Criminal Law: Procedural

United States v. Daoud: Court Orders Disclosure of FISA Documents to Cleared Defense Counsel

By Wells Bennett
Wednesday, January 29, 2014, 3:21 PM

That's the gist of  today's ruling in this terrorism case, which is now pending in the Northern District of Illinois.  The order opens as follows:

Defendant Adel Daoud is charged with attempting to use a weapon of mass destruction in violation of 18 U.S.C. § 2332a(a)(2)(D) and attempting to destroy a building by means of explosive in violation of 18 U.S.C. § 844(i). Daoud filed a motion for disclosure of Foreign Intelligence Surveillance Act of 1978 (“FISA”) related material and to suppress the fruits or derivatives of electronic surveillance and any other means of collection conducted pursuant to FISA or other foreign intelligence gathering[51]. This Court heard oral argument on this, and other motions, on 1/3/2014. For the reasons discussed below, the motion is granted in part and denied in part.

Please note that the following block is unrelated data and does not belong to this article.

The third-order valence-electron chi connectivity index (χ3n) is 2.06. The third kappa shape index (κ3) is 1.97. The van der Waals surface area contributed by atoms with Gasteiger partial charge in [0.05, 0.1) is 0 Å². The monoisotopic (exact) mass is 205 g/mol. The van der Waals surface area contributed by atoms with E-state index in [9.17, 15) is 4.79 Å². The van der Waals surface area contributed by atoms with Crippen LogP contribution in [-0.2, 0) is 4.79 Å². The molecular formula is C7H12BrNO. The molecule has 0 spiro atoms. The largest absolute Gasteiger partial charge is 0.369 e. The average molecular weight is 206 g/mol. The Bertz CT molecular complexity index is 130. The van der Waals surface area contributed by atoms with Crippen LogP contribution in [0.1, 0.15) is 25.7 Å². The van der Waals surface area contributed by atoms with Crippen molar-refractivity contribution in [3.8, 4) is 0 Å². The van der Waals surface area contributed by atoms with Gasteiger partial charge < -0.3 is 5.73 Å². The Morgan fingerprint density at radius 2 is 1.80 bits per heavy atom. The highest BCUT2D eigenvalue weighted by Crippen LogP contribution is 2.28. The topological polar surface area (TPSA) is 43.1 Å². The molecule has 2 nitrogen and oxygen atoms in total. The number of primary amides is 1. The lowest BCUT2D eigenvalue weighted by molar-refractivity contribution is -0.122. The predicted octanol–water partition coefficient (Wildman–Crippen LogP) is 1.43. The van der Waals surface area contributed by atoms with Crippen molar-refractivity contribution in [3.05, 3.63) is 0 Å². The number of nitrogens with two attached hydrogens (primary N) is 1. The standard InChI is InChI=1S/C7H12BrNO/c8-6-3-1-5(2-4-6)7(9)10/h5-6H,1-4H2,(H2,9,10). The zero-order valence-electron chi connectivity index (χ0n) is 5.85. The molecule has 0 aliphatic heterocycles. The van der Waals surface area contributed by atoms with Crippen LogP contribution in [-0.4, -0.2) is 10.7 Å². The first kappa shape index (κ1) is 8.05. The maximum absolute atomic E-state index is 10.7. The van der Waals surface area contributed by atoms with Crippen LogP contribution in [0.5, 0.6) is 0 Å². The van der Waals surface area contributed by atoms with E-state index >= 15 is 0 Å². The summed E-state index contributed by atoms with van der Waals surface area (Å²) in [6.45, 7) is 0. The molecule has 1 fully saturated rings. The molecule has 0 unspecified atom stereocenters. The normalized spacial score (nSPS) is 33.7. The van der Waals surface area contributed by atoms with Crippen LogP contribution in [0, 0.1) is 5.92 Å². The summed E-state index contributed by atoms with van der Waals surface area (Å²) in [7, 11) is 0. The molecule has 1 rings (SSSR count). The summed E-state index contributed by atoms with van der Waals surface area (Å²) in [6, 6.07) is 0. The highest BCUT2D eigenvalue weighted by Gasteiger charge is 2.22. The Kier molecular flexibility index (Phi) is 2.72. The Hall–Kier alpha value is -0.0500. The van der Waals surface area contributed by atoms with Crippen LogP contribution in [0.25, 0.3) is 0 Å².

The order then concludes:
In sum, this Court grants disclosure to cleared defense counsel of the FISA application materials and such disclosure will be made under an appropriate protective order. By this Order,  this Court does not express any opinion with respect to the constitutionality of FISA or its procedures. Nor has this Court lost sight of the potential Classified Information Procedures Act (“CIPA”) issues that may be implicated by this disclosure, and resolution of those issues may result in the redaction of certain portions of the material. Lastly, this Court denies Daoud’s request to suppress all fruits of FISA surveillance without prejudice. Counsel for Daoud must present to the Court documentation of current valid security clearances at or before the next status hearing on February 6, 2014.